Exosomes and their diverse cargos represent a relatively novel and very promising field of investigation in cancer research. Their distinct properties have been valued by scholars, and they have currently become a research hotspot. CCA cells harbor specific ncRNA expression profiles transferred by EVs to neighboring or distant cells. Exosomal secretion into bodily fluids offers a novel, non-invasive liquid biopsy approach by detecting specific ncRNA profiles in serum or urine. Interestingly, although glomerular infiltration seems to affect the number of detectable ncRNAs in urine, some ncRNAs were found to be significantly upregulated in urine EVs isolated from patients with CCA[53]. These findings indicate a potential diagnostic value as noninvasive biomarkers for CCA. Moreover, we suggest that further research should focus on exosomal ncRNA signatures that have been associated with early stage CCA detection[47,48,58,66], especially because late stage disease is not amenable to curative treatments.

Although EV isolation and characterization techniques have been improved in recent years, several concerns still arise regarding the accurate extraction and quantification of exosomal ncRNAs. Thus, caution in interpreting current research results is clearly warranted. With regard to CCA studies, several points should be taken into consideration to explain the conflicting results[49]: The relatively small number of published studies; the low patient sample size; and the different specimen collection, storage and processing procedures. This contradiction may also be attributed to the different ncRNA expression patterns among tissues and fluids of different origin. Moreover, despite exosomes being considered relatively stable[110], there is still a need for developing universal methodologies in order to establish reproducible and reliable data.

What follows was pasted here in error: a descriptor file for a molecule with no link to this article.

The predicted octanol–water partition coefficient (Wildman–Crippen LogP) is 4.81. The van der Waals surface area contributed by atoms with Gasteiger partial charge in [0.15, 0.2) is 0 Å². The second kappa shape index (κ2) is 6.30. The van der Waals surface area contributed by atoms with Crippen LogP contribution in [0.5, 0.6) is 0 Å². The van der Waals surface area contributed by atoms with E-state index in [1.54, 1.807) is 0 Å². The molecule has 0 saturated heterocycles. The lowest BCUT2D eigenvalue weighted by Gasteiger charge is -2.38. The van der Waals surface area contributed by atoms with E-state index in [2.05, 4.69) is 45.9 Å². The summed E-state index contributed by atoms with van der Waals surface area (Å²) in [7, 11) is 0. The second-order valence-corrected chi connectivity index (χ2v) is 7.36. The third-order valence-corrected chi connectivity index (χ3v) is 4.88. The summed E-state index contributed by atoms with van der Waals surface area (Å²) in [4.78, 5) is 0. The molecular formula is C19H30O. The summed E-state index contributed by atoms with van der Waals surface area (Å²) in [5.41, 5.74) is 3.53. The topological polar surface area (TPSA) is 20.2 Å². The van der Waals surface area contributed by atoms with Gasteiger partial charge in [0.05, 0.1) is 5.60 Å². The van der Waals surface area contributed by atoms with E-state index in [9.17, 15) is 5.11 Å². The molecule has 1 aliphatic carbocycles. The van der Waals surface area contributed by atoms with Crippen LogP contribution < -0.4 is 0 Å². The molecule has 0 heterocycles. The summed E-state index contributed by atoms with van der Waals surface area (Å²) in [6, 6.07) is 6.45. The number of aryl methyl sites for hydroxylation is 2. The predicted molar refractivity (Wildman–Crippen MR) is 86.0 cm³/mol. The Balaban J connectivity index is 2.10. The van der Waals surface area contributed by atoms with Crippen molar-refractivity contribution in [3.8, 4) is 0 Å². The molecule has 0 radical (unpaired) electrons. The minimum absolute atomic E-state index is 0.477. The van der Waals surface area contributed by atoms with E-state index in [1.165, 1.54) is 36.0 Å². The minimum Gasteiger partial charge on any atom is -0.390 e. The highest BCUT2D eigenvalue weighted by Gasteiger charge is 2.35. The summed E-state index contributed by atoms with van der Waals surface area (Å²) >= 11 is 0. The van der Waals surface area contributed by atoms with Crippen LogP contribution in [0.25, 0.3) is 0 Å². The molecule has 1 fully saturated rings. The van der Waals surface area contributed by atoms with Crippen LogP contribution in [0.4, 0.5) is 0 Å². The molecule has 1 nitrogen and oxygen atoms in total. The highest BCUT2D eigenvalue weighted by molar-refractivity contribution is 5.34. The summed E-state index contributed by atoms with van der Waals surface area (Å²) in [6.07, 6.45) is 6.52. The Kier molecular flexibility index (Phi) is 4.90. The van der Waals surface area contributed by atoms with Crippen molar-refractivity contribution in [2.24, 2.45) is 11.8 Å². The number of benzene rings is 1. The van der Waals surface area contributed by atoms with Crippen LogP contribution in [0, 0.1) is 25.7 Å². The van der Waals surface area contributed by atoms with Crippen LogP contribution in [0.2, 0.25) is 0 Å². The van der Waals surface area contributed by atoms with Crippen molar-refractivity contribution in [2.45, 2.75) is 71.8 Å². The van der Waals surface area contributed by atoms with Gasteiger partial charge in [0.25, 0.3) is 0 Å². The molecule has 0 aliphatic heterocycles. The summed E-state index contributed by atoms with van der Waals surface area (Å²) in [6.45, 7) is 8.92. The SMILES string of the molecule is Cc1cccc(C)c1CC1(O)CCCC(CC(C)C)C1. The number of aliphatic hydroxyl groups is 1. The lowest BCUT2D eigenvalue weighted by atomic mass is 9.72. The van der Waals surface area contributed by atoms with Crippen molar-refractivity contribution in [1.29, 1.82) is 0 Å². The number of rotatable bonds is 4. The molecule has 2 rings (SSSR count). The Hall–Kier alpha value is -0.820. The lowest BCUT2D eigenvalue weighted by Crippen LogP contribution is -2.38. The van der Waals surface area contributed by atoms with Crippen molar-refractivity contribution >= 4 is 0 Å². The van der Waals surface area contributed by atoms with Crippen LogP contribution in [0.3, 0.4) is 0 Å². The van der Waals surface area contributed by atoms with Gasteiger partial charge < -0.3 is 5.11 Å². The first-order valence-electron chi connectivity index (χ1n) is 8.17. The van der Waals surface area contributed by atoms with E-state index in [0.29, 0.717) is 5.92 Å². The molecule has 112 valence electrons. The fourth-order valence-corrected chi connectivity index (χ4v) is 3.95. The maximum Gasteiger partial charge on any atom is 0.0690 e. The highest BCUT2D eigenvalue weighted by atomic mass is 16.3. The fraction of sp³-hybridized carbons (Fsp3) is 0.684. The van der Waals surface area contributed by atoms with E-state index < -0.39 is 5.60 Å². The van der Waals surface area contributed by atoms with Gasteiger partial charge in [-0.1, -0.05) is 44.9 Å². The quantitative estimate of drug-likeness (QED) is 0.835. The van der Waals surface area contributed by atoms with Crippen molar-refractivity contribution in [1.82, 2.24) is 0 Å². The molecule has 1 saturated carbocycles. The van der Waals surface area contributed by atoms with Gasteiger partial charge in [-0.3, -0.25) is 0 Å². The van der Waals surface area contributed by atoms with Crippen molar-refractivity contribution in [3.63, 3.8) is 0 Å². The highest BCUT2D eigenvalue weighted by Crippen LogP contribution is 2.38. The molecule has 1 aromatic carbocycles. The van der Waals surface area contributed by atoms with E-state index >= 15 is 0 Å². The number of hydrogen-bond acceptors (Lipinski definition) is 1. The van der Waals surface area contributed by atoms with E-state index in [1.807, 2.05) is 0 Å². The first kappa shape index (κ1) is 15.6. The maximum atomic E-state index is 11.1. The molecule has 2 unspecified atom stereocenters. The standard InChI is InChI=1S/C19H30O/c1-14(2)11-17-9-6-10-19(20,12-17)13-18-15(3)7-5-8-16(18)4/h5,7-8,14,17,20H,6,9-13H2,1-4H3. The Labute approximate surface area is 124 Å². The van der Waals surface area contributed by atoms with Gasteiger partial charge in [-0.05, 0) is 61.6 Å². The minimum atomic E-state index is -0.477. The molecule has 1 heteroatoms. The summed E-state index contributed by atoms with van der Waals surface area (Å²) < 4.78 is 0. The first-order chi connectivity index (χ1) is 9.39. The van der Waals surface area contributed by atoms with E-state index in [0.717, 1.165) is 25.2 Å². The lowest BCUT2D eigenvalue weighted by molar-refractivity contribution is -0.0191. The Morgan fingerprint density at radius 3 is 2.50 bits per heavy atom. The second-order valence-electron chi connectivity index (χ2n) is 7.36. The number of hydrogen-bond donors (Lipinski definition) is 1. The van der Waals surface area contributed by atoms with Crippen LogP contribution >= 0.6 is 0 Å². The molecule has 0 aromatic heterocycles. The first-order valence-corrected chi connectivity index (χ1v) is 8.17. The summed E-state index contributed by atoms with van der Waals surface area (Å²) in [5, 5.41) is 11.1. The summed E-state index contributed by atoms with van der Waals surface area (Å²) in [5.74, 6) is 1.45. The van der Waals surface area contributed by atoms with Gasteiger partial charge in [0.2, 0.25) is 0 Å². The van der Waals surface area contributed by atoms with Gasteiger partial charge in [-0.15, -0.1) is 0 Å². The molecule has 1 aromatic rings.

Another topic of great importance in CCA management is associated with the role of systemic therapy. Despite insufficient response, chemotherapy remains the mainstay for patients with advanced CCA. Gemcitabine, cisplatin, 5-fluorouracil and oxaliplatin represent the chemotherapy agents that are still included in current therapeutic options[111]. Targeted and immunotherapy agents have also shown some potential in specific patient subpopulations. A comprehensive assessment of interpatient and intratumor heterogeneity is essential in order to understand the underlying drug resistance mechanisms and move towards a more personalized approach. In this context, exosomal ncRNAs may serve as biomarkers associated with response to several therapeutic regimens. There are currently only a few studies that have investigated the potential role of exosomal miRNAs as monitoring biomarkers in cancer treatment. For instance, a recent study suggested that plasma exosomal miR-125b expression may act as a tool for the early detection of resistance to mFOLFOX6-based chemotherapy in advanced and recurrent colorectal cancer patients[112]. Similarly, Wei et al[113] reported that exosomal miR-222-3p played an important role in gemcitabine resistance by targeting SOCS3 in non-small cell lung cancer patients. Another exosomal miRNA, miR-425-3p was also proposed as a potential prognostic marker in cisplatin-resistant non-small cell lung cancer patients[114]. Exosome-transferred miR-199a-3p mimics seemed to reverse cisplatin resistance in hepatocellular carcinoma cells[101]. However, to the best of our knowledge, no study has investigated exosome-derived ncRNA signatures in CCA drug resistance. Therefore, additional research in this field is needed in order to identify new biomarkers.